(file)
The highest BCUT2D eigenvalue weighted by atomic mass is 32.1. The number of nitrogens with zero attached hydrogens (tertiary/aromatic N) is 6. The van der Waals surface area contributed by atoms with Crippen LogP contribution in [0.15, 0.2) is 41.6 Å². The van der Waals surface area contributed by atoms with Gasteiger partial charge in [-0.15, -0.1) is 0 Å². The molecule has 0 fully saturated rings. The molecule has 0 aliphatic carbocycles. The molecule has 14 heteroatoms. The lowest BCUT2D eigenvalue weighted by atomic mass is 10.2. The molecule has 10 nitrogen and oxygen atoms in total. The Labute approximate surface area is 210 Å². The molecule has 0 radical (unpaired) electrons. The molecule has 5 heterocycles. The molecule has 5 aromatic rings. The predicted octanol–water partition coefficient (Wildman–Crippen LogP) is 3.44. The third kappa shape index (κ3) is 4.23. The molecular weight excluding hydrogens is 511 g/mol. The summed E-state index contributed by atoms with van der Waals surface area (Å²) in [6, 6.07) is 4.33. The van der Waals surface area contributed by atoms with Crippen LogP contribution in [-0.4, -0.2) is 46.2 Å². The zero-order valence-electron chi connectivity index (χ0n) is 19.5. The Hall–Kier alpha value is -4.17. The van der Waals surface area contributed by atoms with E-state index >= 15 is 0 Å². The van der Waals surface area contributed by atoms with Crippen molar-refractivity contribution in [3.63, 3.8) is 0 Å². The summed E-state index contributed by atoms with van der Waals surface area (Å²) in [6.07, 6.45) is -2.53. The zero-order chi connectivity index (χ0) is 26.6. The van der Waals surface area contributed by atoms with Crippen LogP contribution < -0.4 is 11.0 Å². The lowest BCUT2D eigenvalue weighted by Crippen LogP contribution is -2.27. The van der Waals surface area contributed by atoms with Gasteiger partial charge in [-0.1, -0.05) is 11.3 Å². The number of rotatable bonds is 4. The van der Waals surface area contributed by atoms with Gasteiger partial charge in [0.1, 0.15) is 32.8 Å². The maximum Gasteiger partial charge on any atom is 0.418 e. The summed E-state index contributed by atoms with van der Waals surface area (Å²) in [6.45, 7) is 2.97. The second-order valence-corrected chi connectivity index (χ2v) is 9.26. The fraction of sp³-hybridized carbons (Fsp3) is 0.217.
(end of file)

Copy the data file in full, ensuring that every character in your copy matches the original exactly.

The highest BCUT2D eigenvalue weighted by atomic mass is 32.1. The number of nitrogens with zero attached hydrogens (tertiary/aromatic N) is 6. The van der Waals surface area contributed by atoms with Crippen LogP contribution in [0.15, 0.2) is 41.6 Å². The van der Waals surface area contributed by atoms with Gasteiger partial charge in [-0.15, -0.1) is 0 Å². The molecule has 0 fully saturated rings. The molecule has 0 aliphatic carbocycles. The molecule has 14 heteroatoms. The lowest BCUT2D eigenvalue weighted by atomic mass is 10.2. The molecule has 10 nitrogen and oxygen atoms in total. The Labute approximate surface area is 210 Å². The molecule has 0 radical (unpaired) electrons. The molecule has 5 heterocycles. The molecule has 5 aromatic rings. The predicted octanol–water partition coefficient (Wildman–Crippen LogP) is 3.44. The third kappa shape index (κ3) is 4.23. The molecular weight excluding hydrogens is 511 g/mol. The summed E-state index contributed by atoms with van der Waals surface area (Å²) in [6, 6.07) is 4.33. The van der Waals surface area contributed by atoms with Crippen LogP contribution in [-0.4, -0.2) is 46.2 Å². The zero-order valence-electron chi connectivity index (χ0n) is 19.5. The Hall–Kier alpha value is -4.17. The van der Waals surface area contributed by atoms with E-state index >= 15 is 0 Å². The van der Waals surface area contributed by atoms with Crippen molar-refractivity contribution in [3.63, 3.8) is 0 Å². The summed E-state index contributed by atoms with van der Waals surface area (Å²) in [6.07, 6.45) is -2.53. The zero-order chi connectivity index (χ0) is 26.6. The van der Waals surface area contributed by atoms with Crippen LogP contribution < -0.4 is 11.0 Å². The lowest BCUT2D eigenvalue weighted by Crippen LogP contribution is -2.27. The van der Waals surface area contributed by atoms with Gasteiger partial charge in [-0.1, -0.05) is 11.3 Å². The number of rotatable bonds is 4. The van der Waals surface area contributed by atoms with Gasteiger partial charge in [0.1, 0.15) is 32.8 Å². The maximum Gasteiger partial charge on any atom is 0.418 e. The summed E-state index contributed by atoms with van der Waals surface area (Å²) in [6.45, 7) is 2.97. The second-order valence-corrected chi connectivity index (χ2v) is 9.26. The fraction of sp³-hybridized carbons (Fsp3) is 0.217.